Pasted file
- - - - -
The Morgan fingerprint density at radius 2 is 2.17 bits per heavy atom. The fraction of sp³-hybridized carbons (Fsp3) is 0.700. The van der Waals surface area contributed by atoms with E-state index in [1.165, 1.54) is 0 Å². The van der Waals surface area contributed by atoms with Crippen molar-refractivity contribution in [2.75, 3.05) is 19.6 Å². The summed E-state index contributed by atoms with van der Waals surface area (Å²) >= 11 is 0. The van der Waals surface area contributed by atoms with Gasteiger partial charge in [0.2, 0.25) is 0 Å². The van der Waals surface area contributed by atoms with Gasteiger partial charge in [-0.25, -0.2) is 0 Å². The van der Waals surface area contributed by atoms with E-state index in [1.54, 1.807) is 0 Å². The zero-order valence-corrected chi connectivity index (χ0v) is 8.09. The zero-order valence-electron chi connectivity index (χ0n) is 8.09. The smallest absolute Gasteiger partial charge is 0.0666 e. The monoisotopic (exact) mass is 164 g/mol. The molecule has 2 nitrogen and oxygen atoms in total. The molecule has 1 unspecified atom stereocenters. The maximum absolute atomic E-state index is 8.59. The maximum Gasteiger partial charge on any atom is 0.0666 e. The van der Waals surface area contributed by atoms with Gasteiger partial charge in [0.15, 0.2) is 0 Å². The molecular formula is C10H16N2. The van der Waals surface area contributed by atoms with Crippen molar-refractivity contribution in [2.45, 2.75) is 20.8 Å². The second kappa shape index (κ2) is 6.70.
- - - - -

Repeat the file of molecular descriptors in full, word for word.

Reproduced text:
The Morgan fingerprint density at radius 2 is 2.17 bits per heavy atom. The fraction of sp³-hybridized carbons (Fsp3) is 0.700. The van der Waals surface area contributed by atoms with E-state index in [1.165, 1.54) is 0 Å². The van der Waals surface area contributed by atoms with Crippen molar-refractivity contribution in [2.75, 3.05) is 19.6 Å². The summed E-state index contributed by atoms with van der Waals surface area (Å²) >= 11 is 0. The van der Waals surface area contributed by atoms with Gasteiger partial charge in [0.2, 0.25) is 0 Å². The van der Waals surface area contributed by atoms with Gasteiger partial charge in [-0.25, -0.2) is 0 Å². The van der Waals surface area contributed by atoms with E-state index in [1.54, 1.807) is 0 Å². The zero-order valence-corrected chi connectivity index (χ0v) is 8.09. The zero-order valence-electron chi connectivity index (χ0n) is 8.09. The smallest absolute Gasteiger partial charge is 0.0666 e. The monoisotopic (exact) mass is 164 g/mol. The molecule has 2 nitrogen and oxygen atoms in total. The molecule has 1 unspecified atom stereocenters. The maximum absolute atomic E-state index is 8.59. The maximum Gasteiger partial charge on any atom is 0.0666 e. The van der Waals surface area contributed by atoms with Gasteiger partial charge in [0.15, 0.2) is 0 Å². The molecular formula is C10H16N2. The van der Waals surface area contributed by atoms with Crippen molar-refractivity contribution in [2.45, 2.75) is 20.8 Å². The second kappa shape index (κ2) is 6.70.